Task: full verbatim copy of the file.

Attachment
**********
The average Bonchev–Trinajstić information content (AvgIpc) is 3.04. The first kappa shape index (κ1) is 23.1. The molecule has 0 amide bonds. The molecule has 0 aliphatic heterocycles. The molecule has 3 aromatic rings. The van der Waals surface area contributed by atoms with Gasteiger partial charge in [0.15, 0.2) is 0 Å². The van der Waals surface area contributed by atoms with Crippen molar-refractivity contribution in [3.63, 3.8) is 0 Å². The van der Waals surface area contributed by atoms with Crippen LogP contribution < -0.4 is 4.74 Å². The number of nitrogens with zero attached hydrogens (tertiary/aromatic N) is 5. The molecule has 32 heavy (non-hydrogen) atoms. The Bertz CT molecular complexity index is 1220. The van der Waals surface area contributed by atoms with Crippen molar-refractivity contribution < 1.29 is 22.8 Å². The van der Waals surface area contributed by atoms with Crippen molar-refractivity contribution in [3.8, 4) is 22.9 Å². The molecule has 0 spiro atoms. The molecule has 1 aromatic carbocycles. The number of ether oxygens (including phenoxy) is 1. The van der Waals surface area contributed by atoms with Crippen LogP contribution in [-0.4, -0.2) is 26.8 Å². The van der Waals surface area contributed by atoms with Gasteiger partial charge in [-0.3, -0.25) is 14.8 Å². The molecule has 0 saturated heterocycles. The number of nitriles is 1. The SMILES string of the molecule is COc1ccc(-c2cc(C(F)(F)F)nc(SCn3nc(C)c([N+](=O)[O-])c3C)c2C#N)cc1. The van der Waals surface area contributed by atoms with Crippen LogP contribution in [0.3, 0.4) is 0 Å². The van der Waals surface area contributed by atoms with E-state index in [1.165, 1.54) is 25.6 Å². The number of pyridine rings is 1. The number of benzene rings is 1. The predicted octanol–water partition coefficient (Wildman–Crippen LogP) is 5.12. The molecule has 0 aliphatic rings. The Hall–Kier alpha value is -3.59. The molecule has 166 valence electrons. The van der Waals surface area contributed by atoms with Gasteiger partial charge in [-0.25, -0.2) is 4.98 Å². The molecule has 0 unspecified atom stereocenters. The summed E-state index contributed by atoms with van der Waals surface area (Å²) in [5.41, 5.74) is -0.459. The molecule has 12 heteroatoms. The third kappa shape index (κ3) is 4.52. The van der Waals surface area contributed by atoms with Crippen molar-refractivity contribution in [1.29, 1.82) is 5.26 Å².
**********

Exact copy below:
The average Bonchev–Trinajstić information content (AvgIpc) is 3.04. The first kappa shape index (κ1) is 23.1. The molecule has 0 amide bonds. The molecule has 0 aliphatic heterocycles. The molecule has 3 aromatic rings. The van der Waals surface area contributed by atoms with Gasteiger partial charge in [0.15, 0.2) is 0 Å². The van der Waals surface area contributed by atoms with Crippen molar-refractivity contribution in [3.63, 3.8) is 0 Å². The van der Waals surface area contributed by atoms with Crippen LogP contribution < -0.4 is 4.74 Å². The number of nitrogens with zero attached hydrogens (tertiary/aromatic N) is 5. The molecule has 32 heavy (non-hydrogen) atoms. The Bertz CT molecular complexity index is 1220. The van der Waals surface area contributed by atoms with Crippen molar-refractivity contribution < 1.29 is 22.8 Å². The van der Waals surface area contributed by atoms with Crippen molar-refractivity contribution in [3.8, 4) is 22.9 Å². The molecule has 0 spiro atoms. The molecule has 1 aromatic carbocycles. The number of ether oxygens (including phenoxy) is 1. The van der Waals surface area contributed by atoms with Crippen LogP contribution in [-0.4, -0.2) is 26.8 Å². The van der Waals surface area contributed by atoms with Gasteiger partial charge in [-0.3, -0.25) is 14.8 Å². The molecule has 0 saturated heterocycles. The number of nitriles is 1. The SMILES string of the molecule is COc1ccc(-c2cc(C(F)(F)F)nc(SCn3nc(C)c([N+](=O)[O-])c3C)c2C#N)cc1. The van der Waals surface area contributed by atoms with Crippen LogP contribution in [0.3, 0.4) is 0 Å². The van der Waals surface area contributed by atoms with E-state index in [1.165, 1.54) is 25.6 Å². The number of pyridine rings is 1. The number of benzene rings is 1. The predicted octanol–water partition coefficient (Wildman–Crippen LogP) is 5.12. The molecule has 0 aliphatic rings. The Hall–Kier alpha value is -3.59. The molecule has 166 valence electrons. The van der Waals surface area contributed by atoms with Gasteiger partial charge in [-0.25, -0.2) is 4.98 Å². The molecule has 0 unspecified atom stereocenters. The summed E-state index contributed by atoms with van der Waals surface area (Å²) in [5.41, 5.74) is -0.459. The molecule has 12 heteroatoms. The third kappa shape index (κ3) is 4.52. The van der Waals surface area contributed by atoms with Crippen molar-refractivity contribution in [1.29, 1.82) is 5.26 Å².